National Australia Bank’s superannuation trustees have been hit with a new class action for allegedly ripping off more than 330,000 clients by failing to move them into lower cost default products.
- MLC and NULIS Nominees are the two super trustees being sued in this class action
- They allegedly left client’s nest eggs in funds with high fees and lower returns
- Maurice Blackburn will argue the NAB trustees failed to act in the clients’ best interests
Plaintiff law firm Maurice Blackburn filed the case in the Victorian Supreme Court on Wednesday, claiming that two of NAB’s super trustees breached their duties and failed to act in the best interests of clients.
The alleged breaches committed by MLC Nominees and NULIS Nominees come after their parent company, NAB, copped scathing criticism at the banking royal commission for repeated breaches of superannuation laws.
The class action alleges that NAB trustees left clients “idling in products” with higher fees and commissions to financial advisers that are outlawed in the low cost default MySuper product — while also earning lower returns.
Super conflicts of interest
The case will focus on NAB’s alleged failure to transfer $6.3 billion of default retirement nest eggs to MySuper in a timely fashion, said Maurice Blackburn’s national head of class actions Andrew Watson.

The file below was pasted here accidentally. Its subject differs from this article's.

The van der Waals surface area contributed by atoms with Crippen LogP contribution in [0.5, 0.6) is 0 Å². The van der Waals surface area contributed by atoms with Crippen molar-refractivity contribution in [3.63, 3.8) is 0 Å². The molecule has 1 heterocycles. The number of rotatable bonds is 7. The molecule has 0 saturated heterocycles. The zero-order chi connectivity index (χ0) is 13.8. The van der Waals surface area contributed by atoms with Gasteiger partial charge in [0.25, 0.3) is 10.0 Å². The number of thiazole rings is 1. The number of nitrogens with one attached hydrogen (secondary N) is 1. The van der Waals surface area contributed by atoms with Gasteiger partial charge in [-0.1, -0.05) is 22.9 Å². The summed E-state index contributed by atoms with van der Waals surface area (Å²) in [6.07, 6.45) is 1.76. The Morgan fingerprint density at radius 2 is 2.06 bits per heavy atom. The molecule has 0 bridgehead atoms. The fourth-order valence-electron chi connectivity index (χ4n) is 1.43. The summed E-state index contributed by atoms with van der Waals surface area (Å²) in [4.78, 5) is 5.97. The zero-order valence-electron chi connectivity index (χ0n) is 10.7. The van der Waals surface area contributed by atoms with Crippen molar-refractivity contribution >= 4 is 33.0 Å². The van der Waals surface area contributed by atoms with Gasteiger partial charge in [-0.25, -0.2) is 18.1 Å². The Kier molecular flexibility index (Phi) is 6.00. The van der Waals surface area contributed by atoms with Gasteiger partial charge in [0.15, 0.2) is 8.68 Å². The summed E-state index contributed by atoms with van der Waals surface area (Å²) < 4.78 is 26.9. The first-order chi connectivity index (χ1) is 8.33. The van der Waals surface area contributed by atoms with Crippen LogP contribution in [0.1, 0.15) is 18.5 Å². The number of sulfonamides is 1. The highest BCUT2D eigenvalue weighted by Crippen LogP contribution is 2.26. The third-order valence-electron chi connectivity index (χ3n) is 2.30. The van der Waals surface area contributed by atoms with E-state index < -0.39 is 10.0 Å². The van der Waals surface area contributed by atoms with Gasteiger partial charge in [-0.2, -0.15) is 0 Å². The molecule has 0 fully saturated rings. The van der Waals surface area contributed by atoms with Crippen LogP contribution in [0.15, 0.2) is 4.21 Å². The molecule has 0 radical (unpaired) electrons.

“This is another regrettable case of mismanagement in the superannuation sector,” he said.
“The whole point of the MySuper reforms was to make sure that millions of everyday Australians who hadn’t made an active decision about their super were not losing money on higher fees and unnecessary or unused services.”
Mr Watson said NAB trustees had a responsibility to act in the best interests of superannuation clients rather than the interests of NAB’s financial advisers.
“Taken as a whole, the evidence shows that NAB and NULIS … did not move with all deliberate speed to effect the transfers,” he argued.
“I consider that they did not do that for fear of how advisers would react to the loss of commissions that would follow from the transfer.”
In November, NAB settled a class action for $49.5 million to compensate tens of thousands of customers who were sold junk credit card and personal loan insurance, through its subsidiary MLC.
After the high-profile banking inquiry, Commissioner Kenneth Hayne referred NAB’s repeated breaches to the Australian Prudential Regulation Authority (APRA) for possible civil or criminal proceedings.
NAB’s (then) chief executive and chairman, Andrew Thorburn and Ken Henry, were forced to resign last February after they were sharply criticised in Mr Hayne’s final report.
The royal commission also claimed the scalp of senior executive Andrew Hagger who was rebuked for withholding information from regulators about the “fees for no service” scandal.